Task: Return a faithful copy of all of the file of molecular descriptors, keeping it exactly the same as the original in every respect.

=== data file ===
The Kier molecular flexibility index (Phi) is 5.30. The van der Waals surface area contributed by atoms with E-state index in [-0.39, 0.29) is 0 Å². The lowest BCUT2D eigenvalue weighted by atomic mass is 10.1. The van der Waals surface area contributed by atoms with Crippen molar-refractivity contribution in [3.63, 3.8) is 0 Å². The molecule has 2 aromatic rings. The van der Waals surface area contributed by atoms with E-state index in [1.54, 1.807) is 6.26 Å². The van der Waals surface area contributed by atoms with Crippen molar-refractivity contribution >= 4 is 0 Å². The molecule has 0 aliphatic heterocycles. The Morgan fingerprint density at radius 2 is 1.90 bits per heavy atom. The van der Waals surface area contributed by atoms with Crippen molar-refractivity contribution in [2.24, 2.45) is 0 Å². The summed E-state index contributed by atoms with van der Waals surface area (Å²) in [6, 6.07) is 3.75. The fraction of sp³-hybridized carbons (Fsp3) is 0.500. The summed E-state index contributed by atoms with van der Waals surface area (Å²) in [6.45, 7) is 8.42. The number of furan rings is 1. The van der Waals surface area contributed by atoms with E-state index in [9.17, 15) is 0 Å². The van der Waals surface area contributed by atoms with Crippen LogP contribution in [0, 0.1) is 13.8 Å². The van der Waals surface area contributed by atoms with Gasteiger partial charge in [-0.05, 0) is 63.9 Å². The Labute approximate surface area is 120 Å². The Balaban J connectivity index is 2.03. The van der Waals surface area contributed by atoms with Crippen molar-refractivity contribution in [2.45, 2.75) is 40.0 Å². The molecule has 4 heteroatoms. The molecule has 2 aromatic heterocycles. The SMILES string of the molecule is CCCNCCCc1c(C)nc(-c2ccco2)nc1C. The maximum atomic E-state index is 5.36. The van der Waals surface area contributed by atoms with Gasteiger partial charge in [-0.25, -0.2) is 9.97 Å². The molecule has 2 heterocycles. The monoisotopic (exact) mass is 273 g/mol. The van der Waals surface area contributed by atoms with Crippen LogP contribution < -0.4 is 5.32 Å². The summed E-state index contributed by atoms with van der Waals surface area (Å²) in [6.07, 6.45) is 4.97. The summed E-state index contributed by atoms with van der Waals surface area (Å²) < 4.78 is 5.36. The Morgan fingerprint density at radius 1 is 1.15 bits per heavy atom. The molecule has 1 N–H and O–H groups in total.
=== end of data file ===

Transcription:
The Kier molecular flexibility index (Phi) is 5.30. The van der Waals surface area contributed by atoms with E-state index in [-0.39, 0.29) is 0 Å². The lowest BCUT2D eigenvalue weighted by atomic mass is 10.1. The van der Waals surface area contributed by atoms with Crippen molar-refractivity contribution in [3.63, 3.8) is 0 Å². The molecule has 2 aromatic rings. The van der Waals surface area contributed by atoms with E-state index in [1.54, 1.807) is 6.26 Å². The van der Waals surface area contributed by atoms with Crippen molar-refractivity contribution >= 4 is 0 Å². The molecule has 0 aliphatic heterocycles. The Morgan fingerprint density at radius 2 is 1.90 bits per heavy atom. The van der Waals surface area contributed by atoms with Crippen molar-refractivity contribution in [2.24, 2.45) is 0 Å². The summed E-state index contributed by atoms with van der Waals surface area (Å²) in [6, 6.07) is 3.75. The fraction of sp³-hybridized carbons (Fsp3) is 0.500. The summed E-state index contributed by atoms with van der Waals surface area (Å²) in [6.45, 7) is 8.42. The number of furan rings is 1. The van der Waals surface area contributed by atoms with E-state index in [9.17, 15) is 0 Å². The van der Waals surface area contributed by atoms with Crippen LogP contribution in [0, 0.1) is 13.8 Å². The van der Waals surface area contributed by atoms with Gasteiger partial charge in [-0.05, 0) is 63.9 Å². The Labute approximate surface area is 120 Å². The Balaban J connectivity index is 2.03. The van der Waals surface area contributed by atoms with Crippen molar-refractivity contribution in [2.45, 2.75) is 40.0 Å². The molecule has 4 heteroatoms. The molecule has 2 aromatic heterocycles. The SMILES string of the molecule is CCCNCCCc1c(C)nc(-c2ccco2)nc1C. The maximum atomic E-state index is 5.36. The van der Waals surface area contributed by atoms with Gasteiger partial charge in [-0.25, -0.2) is 9.97 Å². The molecule has 2 heterocycles. The monoisotopic (exact) mass is 273 g/mol. The van der Waals surface area contributed by atoms with Crippen LogP contribution < -0.4 is 5.32 Å². The summed E-state index contributed by atoms with van der Waals surface area (Å²) in [6.07, 6.45) is 4.97. The summed E-state index contributed by atoms with van der Waals surface area (Å²) < 4.78 is 5.36. The Morgan fingerprint density at radius 1 is 1.15 bits per heavy atom. The molecule has 1 N–H and O–H groups in total.